Spokesman: US administration follows double-standard policy on Cyprus
Nicosia, Apr 28 -- Cyprus Government Spokesman Kypros Chrysostomides spoke of ''a double-standard policy'' on behalf of the US administration as regards Cyprus.
The Cypriot official was commenting on remarks by US State Department deputy spokesman Adam Ereli, who, invited to say if the US administration could put the pressure of the international community on Turkey to leave Cyprus, implementing UN resolutions, as it the case of Syria which is leaving Lebanon after 29 years, he said the best solution for Cyprus was the Annan plan, which ''provided a way forward that we believed met the needs of both communities.''
Commenting on a planned visit to the region by US Deputy Assistant Secretary for European and Eurasian Affairs and asked if the trip would take on a fact-finding nature, Chrysostomides said ''the US diplomacy has said Ms Laura Kennedy is coming to listen.''
Regarding Ereli's statements, Chrysostomides said there was ''a double-standard policy regarding the withdrawal of troops illegally stationed in third countries, in countries that do not wish their presence there.''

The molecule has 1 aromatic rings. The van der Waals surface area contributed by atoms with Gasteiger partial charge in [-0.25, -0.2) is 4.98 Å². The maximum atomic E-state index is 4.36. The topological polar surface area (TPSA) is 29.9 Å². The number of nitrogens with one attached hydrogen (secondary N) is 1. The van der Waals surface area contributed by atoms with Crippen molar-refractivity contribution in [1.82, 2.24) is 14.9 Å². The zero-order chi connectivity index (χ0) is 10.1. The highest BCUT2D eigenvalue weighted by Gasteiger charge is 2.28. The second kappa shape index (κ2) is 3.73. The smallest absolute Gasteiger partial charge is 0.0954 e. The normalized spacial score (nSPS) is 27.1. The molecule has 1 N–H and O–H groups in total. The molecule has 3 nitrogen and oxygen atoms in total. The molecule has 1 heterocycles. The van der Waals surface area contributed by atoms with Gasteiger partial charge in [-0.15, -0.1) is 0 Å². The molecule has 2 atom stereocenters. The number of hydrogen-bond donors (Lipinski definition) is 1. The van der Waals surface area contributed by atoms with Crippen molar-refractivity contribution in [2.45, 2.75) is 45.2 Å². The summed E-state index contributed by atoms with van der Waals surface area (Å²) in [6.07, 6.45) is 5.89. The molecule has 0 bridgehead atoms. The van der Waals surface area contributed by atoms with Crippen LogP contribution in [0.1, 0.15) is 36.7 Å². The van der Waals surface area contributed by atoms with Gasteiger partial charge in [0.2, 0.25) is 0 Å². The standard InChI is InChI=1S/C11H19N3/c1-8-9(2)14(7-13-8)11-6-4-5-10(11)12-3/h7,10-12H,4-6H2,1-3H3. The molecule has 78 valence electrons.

He noted that in the case of Lebanon there was great pressure on behalf of the UN and the US for the withdrawal of the Syrian troops, while the same did not apply in the case of Cyprus. ''The same policy should have been followed here as well,'' the Cypriot official added.
Referring to the Cyprus settlement plan proposed by UN Secretary General Kofi Annan, Chrysostomides said the only competent authority to decide was the people of Cyprus.
The plan was put before the two communities in April 2004 and was rejected by the Greek Cypriots and accepted by the Turkish Cypriot community.
''The decision regarding the plan remains the same and was taken last year. It is a decision on the specific plan, not on the solution, which along with the reunification of our country remains the permanent aim of our side,'' Chrysostomides said.
He added that the aim was for an agreed settlement in the UN framework after proper preparation that would guarantee the successful outcome of the effort.
Cyprus has been divided since 1974 when Turkish troops invaded and occupied 37 per cent of its territory.